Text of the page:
You know things probably won't turn out well when the first sentence in a 5-4 U.S. Supreme Court opinion quotes from a 158 year-old novel.


So begins Chief Justice John Roberts's opus for the majority in Stern v. Marshall, No. 10-179 (U.S. June 23, 2011). It says:

This "suit has, in course of time, become so complicated,that . . . no two . . . lawyers can talk about it for five minutes, without coming to a total disagreement as to all the premises. Innumerable children have been born into the cause: innumerable young people have married into it;" and, sadly, the original parties "have died out of it." A "long procession of [judges] has come in and gone out" during that time, and still the suit "drags its weary length before the Court."


Id. slip op. at 1 (quoting Charles Dickens, Bleak House (1853)).

The Chief Justice seems to have taken Bleak House as his starting point because the outcome in Stern v. Marshall so resembles the lawsuit that provides Dickens's backdrop. The book tells a tragic tale about Richard Jarndyce's pinning way too much hope on winning a fight in Chancery court — Jandyce and Jarndyce – over which of several wills will prove the binding one. That case ended, after many years, not on the merits but when "the whole estate is found to have been absorbed in costs" of litigation. And the end came just after Richard found a newer will that would have assured him victory.

Fight Over a Texas Fortune

Stern v. Marshall involved a long-running tussle, in multiple courts, between the son of a wealthy Texan, J. Howard Marshall, II, and the father's third bride, Anna Nicole Smith, whom the Court calls by her regular name, Vickie Lynn Marshall. The warfare over whether Ms. Smith would get half of the elder Marshall's fortune landed at length in a bankruptcy court, in which Ms. Smith filed for protection from her creditors. That court made rulings in her favor and against the son, awarding her $425 million.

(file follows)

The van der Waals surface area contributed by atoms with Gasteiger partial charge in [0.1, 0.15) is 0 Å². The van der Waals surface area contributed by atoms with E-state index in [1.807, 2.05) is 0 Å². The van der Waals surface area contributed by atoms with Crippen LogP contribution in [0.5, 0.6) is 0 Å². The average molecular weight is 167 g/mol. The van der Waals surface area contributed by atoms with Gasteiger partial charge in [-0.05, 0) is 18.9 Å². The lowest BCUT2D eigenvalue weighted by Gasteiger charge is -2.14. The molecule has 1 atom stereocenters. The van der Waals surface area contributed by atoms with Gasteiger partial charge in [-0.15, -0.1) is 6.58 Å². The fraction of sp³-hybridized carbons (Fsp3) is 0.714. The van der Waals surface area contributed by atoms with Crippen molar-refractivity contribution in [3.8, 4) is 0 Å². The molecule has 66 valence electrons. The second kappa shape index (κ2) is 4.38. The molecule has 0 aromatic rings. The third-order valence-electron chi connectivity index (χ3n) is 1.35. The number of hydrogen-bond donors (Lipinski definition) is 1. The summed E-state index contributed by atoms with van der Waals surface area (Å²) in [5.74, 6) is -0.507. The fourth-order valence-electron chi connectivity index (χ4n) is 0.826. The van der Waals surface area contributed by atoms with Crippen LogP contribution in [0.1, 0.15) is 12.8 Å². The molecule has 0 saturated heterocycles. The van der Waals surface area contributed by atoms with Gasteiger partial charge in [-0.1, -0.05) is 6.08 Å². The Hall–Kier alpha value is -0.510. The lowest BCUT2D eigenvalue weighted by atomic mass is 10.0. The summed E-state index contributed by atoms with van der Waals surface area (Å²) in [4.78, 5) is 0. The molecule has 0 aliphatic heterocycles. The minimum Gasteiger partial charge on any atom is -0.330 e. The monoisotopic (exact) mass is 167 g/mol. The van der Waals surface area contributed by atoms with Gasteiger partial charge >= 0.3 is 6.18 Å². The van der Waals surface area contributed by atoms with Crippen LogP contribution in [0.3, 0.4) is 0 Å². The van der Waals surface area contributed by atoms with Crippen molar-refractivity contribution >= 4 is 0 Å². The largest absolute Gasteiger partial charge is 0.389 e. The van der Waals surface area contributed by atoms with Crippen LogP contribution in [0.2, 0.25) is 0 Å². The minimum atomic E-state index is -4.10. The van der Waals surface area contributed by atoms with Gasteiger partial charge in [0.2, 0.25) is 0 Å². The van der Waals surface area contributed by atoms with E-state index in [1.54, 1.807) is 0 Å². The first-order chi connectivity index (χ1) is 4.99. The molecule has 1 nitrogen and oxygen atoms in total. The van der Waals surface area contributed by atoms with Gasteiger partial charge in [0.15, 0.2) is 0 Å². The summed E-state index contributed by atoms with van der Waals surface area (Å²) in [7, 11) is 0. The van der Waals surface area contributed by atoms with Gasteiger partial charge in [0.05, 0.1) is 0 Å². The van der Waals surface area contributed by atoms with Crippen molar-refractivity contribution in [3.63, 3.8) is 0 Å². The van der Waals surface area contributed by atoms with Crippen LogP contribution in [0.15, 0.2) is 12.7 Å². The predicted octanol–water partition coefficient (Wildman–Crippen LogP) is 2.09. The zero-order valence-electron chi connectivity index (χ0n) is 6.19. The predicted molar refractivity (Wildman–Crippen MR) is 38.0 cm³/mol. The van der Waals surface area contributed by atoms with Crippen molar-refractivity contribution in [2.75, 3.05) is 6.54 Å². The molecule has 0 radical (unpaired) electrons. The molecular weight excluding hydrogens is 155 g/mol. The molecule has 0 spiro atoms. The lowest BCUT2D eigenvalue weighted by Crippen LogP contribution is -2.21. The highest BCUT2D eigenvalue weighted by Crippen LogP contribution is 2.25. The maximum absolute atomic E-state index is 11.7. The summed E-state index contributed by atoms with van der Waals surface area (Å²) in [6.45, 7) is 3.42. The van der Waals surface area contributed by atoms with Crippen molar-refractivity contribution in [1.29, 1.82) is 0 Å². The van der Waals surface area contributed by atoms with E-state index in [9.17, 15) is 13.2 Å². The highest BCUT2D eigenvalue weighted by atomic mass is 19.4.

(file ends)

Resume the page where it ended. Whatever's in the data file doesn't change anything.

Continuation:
The appeal, as it reached the Supreme Court, revolved around the question of whether the bankruptcy court had the power to render a final judgment. The majority held that it did not. And told the parties to start over (although Ms. Smith died awhile back).

Article III Power

The why of the decision turns on the fact that bankruptcy judges don't qualify as "Article III" judges. Article III of the U.S. Constitution allows Congress to "ordain and establish" courts "inferior" to the "supreme Court." It also specifies that "Judges, both of the supreme and inferior Courts, shall hold their Offices during good Behavior, and shall, at stated Times, receive for their Services a Compensation which shall not be diminished during their Continuance in Office."

Bankruptcy judges serve 14-year terms. That by itself takes them outside the Article III realm.

The non-Article III status of bankruptcy judges mattered, the majority  in Stern v. Marshall held, because the battle that raged between the third wife and the son related to claims that didn't fall within the unique competency of bankruptcy courts — adjusting the bankrupt's debts and the like. The claims instead concerned the wife's claim that the son prevented the father from giving her half his estate and the son's claim that she defamed him by accusing him of interfering with such an inter vivos gift.

The dissent, by Justice Breyer, urged that Article III judge had enough power to review bankruptcy judgments such that giving final effect to the judgments didn't violate the Constitution.

Starting Over

Blawgletter won't go into the statutes — although we've always liked that the provisions that govern the most familiar kind of bankruptcy, Chapter 11, appear in Title 11 — or the details about "core" versus "non-core" proceedings in bankruptcy. But we will point out that the outcome in Stern v. Marshall will provide cause for litigants who lost certain kinds of claims in a bankruptcy court to try for a second go, asserting that the bankruptcy judge lacked the jurisdiction (per Stern v. Marshall) to issue a binding judgment. And lack of jurisdiction usually voids a judgment.

(Mr. Dickens, we suspect, might have smiled at the result.)

The outcome for living litigants may prove far better than for poor Richard Jarndyce. He lost not because his claim lacked merit but because the litigation process had consumed the estate he would have at long last won. We imagine people today will find instances in which a lot of money remains available to satisfy their claims. And they will ask for, and likely get, a second bite at the apple.